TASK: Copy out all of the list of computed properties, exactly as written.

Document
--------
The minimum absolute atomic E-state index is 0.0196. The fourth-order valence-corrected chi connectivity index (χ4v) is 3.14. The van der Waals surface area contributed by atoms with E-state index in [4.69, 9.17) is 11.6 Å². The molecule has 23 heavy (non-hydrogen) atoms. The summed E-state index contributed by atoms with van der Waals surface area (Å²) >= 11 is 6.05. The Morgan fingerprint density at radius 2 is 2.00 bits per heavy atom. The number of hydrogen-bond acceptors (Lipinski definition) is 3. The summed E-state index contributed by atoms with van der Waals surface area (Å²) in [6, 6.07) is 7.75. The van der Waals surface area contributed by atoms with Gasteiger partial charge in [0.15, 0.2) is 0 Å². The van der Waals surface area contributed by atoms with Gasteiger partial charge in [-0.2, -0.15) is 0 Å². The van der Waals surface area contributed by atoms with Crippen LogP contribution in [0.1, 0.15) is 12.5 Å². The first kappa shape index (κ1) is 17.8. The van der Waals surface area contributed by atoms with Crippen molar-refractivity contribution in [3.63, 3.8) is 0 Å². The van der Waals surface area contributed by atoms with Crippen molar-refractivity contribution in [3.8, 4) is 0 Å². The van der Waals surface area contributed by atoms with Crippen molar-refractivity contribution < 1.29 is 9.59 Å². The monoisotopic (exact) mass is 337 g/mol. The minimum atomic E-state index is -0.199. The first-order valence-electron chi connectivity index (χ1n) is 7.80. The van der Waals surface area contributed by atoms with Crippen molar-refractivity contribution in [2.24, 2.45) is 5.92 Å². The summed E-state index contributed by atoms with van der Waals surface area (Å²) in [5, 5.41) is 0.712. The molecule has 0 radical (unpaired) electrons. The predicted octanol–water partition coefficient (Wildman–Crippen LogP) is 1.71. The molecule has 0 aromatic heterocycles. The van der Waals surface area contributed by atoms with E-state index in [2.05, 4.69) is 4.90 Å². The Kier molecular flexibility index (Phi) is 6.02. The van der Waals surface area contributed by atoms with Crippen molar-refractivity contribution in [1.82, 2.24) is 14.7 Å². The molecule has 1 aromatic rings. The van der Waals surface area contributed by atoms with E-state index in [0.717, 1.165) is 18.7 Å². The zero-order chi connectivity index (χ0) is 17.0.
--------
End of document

The minimum absolute atomic E-state index is 0.0196. The fourth-order valence-corrected chi connectivity index (χ4v) is 3.14. The van der Waals surface area contributed by atoms with E-state index in [4.69, 9.17) is 11.6 Å². The molecule has 23 heavy (non-hydrogen) atoms. The summed E-state index contributed by atoms with van der Waals surface area (Å²) >= 11 is 6.05. The Morgan fingerprint density at radius 2 is 2.00 bits per heavy atom. The number of hydrogen-bond acceptors (Lipinski definition) is 3. The summed E-state index contributed by atoms with van der Waals surface area (Å²) in [6, 6.07) is 7.75. The van der Waals surface area contributed by atoms with Gasteiger partial charge in [0.15, 0.2) is 0 Å². The van der Waals surface area contributed by atoms with Gasteiger partial charge in [-0.2, -0.15) is 0 Å². The van der Waals surface area contributed by atoms with Crippen LogP contribution in [0.1, 0.15) is 12.5 Å². The first kappa shape index (κ1) is 17.8. The van der Waals surface area contributed by atoms with Crippen molar-refractivity contribution in [3.63, 3.8) is 0 Å². The van der Waals surface area contributed by atoms with Crippen molar-refractivity contribution in [3.8, 4) is 0 Å². The van der Waals surface area contributed by atoms with Crippen molar-refractivity contribution < 1.29 is 9.59 Å². The monoisotopic (exact) mass is 337 g/mol. The minimum atomic E-state index is -0.199. The first-order valence-electron chi connectivity index (χ1n) is 7.80. The van der Waals surface area contributed by atoms with Crippen molar-refractivity contribution in [2.24, 2.45) is 5.92 Å². The summed E-state index contributed by atoms with van der Waals surface area (Å²) in [5, 5.41) is 0.712. The molecule has 0 radical (unpaired) electrons. The predicted octanol–water partition coefficient (Wildman–Crippen LogP) is 1.71. The molecule has 0 aromatic heterocycles. The van der Waals surface area contributed by atoms with E-state index in [2.05, 4.69) is 4.90 Å². The Kier molecular flexibility index (Phi) is 6.02. The van der Waals surface area contributed by atoms with Crippen molar-refractivity contribution in [1.82, 2.24) is 14.7 Å². The molecule has 1 aromatic rings. The van der Waals surface area contributed by atoms with E-state index in [0.717, 1.165) is 18.7 Å². The zero-order chi connectivity index (χ0) is 17.0.